“Many have suggested that epigenetic mechanisms play a role in determining lifespan,” wrote the team in the paper.

Taking advantage of data from the Mammalian Methylation Consortium, they analyzed one type of epigenetic modification in over 15,000 tissue samples across 348 mammals and developed multiple epigenetic predictors for the three life-history traits across species.

The predictors were reliable. When challenged with lifestyle and demographic factors often associated with changing epigenetic markers—for example, weight, race, and biological sex—they retained their accuracy. Surprisingly, even notable methods for extending lifespan in the lab, for example, caloric restriction, had little effect on the clock’s measures.

“This [epigenetic] signature may be an intrinsic property of each species that is difficult to change,” the team wrote.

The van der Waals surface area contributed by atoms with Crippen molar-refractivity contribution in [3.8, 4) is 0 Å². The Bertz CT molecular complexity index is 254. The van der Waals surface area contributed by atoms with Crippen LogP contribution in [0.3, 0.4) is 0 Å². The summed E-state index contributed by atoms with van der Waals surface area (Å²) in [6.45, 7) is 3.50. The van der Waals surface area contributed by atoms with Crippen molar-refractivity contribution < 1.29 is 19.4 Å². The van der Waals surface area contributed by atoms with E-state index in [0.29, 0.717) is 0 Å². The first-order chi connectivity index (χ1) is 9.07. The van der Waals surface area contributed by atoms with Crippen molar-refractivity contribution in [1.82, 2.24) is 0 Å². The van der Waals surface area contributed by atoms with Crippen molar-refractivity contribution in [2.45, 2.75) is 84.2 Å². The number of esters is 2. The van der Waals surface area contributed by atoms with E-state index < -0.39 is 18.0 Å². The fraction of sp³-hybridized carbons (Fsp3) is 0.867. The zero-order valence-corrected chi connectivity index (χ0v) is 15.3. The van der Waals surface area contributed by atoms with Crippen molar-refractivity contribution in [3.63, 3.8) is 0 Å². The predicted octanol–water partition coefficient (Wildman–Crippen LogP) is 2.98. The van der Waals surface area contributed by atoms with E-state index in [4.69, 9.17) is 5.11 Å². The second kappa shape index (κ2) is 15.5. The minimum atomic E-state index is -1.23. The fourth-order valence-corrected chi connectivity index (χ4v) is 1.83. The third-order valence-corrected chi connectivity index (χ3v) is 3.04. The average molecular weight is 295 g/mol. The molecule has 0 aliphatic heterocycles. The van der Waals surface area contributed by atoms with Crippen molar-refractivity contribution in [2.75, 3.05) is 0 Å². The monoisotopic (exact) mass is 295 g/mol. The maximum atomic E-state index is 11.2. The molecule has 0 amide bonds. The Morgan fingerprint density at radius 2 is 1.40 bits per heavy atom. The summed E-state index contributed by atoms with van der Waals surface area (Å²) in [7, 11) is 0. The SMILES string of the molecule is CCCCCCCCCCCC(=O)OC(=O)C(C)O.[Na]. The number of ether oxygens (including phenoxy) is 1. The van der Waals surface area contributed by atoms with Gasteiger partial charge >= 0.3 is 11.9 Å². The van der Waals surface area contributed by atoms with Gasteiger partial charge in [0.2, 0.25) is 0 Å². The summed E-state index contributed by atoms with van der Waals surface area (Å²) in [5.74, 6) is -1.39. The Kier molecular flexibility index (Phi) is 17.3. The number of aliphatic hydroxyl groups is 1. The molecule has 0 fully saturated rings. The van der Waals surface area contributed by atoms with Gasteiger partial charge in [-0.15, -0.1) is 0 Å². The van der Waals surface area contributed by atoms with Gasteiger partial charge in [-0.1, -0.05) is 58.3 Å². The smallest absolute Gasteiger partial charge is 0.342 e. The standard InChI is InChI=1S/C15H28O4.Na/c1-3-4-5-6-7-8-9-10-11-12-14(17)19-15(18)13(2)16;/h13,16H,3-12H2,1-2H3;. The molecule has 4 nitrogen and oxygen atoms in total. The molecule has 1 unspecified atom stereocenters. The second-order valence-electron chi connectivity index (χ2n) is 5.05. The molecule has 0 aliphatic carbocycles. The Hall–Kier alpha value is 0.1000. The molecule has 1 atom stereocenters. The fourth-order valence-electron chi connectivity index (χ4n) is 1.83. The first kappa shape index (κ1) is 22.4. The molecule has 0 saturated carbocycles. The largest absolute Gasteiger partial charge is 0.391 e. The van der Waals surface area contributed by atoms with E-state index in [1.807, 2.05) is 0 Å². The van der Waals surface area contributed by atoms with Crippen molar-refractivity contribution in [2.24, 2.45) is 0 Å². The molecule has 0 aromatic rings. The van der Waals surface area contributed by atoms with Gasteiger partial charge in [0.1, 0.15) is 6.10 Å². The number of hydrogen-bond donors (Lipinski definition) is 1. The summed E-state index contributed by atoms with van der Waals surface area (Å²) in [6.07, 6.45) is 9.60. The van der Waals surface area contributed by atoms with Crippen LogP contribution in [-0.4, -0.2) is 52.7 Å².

Epigenetic Islands

Horvath is no stranger to epigenetic clocks.

Back in 2022, his team analyzed over 13,000 human tissue samples across decades of ages to develop a “measuring tape” for biological age. It sounds silly—I know how old I am. But decades of research shows that cells, tissues, and people have a biological age that doesn’t necessarily correspond to their years on Earth—“you look a lot younger than you are!”—which may be reflected in the epigenome.

The key to the aging clock was a type of epigenetic change dubbed methylation, and more specifically sections of DNA called CpG islands. In epigenetics, chemical tags usually tack on or off like Velcro. But in puberty or aging, some permanently cling onto genes, essentially shutting them off.